Then we'll prep for installing the cam and distributor drive gears which will not fit onto the crank unless they are heated up or pressed on. As we don't have a press here, and most of you don't have one at home either, we'll move outside, for safety, and fire up a propane grill. The cam drive gear and distributor drive gear are set in a pot of vegetable oil and placed on the grill. It takes some time but eventually the oil and most importantly the gears get hot enough. More or less once the oil itself starts smoking steadily, we're ready to install the gears. The timing gear is pulled from the oil, with a set of tongs, grabbed with a welding glove-covered hand, and set onto the crankshaft. Making sure the timing marks are pointing towards the crank pulley side.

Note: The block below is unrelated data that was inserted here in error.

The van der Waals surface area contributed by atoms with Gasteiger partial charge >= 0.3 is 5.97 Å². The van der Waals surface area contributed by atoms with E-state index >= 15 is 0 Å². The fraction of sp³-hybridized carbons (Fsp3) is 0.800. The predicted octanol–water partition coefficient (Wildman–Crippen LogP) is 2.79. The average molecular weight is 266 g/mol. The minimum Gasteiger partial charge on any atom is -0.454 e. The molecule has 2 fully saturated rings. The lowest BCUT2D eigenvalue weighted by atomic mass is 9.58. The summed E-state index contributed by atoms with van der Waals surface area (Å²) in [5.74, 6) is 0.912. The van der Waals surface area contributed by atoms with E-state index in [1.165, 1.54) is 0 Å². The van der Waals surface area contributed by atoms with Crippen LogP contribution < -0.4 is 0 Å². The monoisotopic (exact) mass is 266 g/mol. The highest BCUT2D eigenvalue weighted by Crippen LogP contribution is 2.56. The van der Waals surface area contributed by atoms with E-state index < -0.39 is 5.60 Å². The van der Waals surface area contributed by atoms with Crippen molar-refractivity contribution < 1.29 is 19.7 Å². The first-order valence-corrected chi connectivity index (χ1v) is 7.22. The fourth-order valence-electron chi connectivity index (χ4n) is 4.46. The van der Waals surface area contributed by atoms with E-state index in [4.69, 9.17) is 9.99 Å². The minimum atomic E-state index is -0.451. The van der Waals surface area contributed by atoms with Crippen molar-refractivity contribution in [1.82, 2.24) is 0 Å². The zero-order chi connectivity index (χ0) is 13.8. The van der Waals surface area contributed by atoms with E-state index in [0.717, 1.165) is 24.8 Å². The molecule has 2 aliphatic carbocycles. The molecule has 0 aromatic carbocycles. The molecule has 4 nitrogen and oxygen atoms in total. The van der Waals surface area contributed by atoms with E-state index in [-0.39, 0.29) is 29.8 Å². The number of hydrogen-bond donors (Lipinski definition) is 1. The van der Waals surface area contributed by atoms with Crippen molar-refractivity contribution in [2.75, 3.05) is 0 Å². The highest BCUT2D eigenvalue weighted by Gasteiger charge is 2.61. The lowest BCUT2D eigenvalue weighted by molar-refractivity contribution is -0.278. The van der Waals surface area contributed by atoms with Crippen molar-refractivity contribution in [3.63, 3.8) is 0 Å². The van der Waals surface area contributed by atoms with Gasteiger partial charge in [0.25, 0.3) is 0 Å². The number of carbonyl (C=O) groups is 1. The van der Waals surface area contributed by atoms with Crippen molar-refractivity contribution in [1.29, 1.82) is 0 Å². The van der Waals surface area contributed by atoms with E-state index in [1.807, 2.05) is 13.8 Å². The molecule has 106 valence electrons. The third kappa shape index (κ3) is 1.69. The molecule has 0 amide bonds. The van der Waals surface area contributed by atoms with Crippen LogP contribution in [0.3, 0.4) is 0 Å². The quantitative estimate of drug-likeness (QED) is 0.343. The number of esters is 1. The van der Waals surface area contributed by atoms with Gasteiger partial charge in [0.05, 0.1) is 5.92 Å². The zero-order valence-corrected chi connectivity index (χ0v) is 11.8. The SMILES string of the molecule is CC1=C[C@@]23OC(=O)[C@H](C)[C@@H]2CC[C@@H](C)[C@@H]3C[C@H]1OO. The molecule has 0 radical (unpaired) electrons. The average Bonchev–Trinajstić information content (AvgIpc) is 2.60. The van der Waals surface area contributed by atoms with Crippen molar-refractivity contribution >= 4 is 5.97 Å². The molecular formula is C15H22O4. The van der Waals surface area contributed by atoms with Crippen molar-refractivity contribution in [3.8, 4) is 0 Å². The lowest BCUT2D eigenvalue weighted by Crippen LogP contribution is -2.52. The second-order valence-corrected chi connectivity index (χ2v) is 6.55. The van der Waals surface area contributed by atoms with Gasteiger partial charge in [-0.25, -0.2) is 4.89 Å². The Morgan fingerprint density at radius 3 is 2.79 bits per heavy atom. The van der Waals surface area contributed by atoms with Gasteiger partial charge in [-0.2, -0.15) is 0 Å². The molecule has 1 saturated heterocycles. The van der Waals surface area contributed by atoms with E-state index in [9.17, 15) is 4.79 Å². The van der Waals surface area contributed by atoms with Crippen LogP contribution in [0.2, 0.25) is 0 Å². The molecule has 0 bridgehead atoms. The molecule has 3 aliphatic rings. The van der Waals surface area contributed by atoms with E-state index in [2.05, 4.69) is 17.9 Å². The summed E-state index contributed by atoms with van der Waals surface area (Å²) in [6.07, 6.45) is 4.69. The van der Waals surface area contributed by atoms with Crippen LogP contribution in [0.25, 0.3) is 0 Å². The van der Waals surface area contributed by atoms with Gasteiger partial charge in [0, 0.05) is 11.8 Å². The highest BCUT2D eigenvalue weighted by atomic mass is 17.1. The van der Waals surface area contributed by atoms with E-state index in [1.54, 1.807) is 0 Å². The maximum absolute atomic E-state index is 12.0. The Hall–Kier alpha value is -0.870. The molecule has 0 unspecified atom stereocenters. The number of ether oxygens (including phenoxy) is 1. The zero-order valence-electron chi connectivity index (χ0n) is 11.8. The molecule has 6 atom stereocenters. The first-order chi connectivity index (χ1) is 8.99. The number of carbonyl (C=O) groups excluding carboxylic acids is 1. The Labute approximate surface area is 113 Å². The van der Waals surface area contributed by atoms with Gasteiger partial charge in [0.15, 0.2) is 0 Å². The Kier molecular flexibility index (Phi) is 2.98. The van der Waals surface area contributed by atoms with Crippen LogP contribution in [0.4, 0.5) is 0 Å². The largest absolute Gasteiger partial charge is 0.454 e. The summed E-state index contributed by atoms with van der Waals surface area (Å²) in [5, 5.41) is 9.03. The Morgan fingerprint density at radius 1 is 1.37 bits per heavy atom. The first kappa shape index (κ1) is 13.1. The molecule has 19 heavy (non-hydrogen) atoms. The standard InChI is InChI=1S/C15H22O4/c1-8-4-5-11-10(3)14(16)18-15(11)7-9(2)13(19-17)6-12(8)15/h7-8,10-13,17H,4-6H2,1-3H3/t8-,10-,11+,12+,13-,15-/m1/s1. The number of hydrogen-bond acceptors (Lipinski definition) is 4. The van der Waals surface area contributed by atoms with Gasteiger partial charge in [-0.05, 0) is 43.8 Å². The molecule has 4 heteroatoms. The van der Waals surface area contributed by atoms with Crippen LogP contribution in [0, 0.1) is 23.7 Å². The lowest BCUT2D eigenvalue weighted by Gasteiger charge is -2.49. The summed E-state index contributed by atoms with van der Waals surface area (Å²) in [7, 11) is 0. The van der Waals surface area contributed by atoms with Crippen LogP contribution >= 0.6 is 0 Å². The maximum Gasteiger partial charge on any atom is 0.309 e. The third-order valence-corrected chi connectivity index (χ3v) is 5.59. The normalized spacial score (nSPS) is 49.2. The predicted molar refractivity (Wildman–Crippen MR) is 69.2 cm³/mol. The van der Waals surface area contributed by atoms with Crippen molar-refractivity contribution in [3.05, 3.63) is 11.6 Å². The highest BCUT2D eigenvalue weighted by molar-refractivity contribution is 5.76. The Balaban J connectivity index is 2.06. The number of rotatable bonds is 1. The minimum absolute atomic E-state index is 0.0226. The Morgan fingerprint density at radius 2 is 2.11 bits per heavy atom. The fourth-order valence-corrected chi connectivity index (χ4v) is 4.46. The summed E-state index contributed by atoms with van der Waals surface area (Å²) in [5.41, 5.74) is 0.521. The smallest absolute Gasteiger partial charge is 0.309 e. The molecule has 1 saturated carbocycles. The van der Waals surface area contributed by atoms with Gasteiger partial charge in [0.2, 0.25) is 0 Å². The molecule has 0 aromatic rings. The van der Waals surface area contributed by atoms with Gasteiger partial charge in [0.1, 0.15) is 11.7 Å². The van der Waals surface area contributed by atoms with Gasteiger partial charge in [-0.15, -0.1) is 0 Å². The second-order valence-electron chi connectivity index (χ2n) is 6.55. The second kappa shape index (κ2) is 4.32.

The gear slides down freely and actually knocks the keyway loose. Some quick hands are needed along with a punch and hammer which are used to straighten the keyway and then tapped the gear down completely. Next, the full circle gear spacer is installed on top of the timing gear and it's followed by the heated up distributor drive gear. The grill is turned off and we'll move back inside to continue our build.

 

B the timing gear snap ring is slid into place, with a pair of snap ring pliers, and tapped into place, into the groove on the crankshaft. Next, are the rods. Seeing as how stock rods won't last longer than 5,000RPM and our new engine build will easily turn past that mark, we'll install a set of stock length chromoly "eye" beam connecting rods.

 

New standard rod bearings are installed and not that our connecting rods don't have a raised nub like our stock rods to indicate the top. We instead look at the stamped numbers on the rod ends [which sit along the top sides] and the bearing tangs, which will sit at the bottom. The bearing and the rod journals on the crank are covered with assembly lube.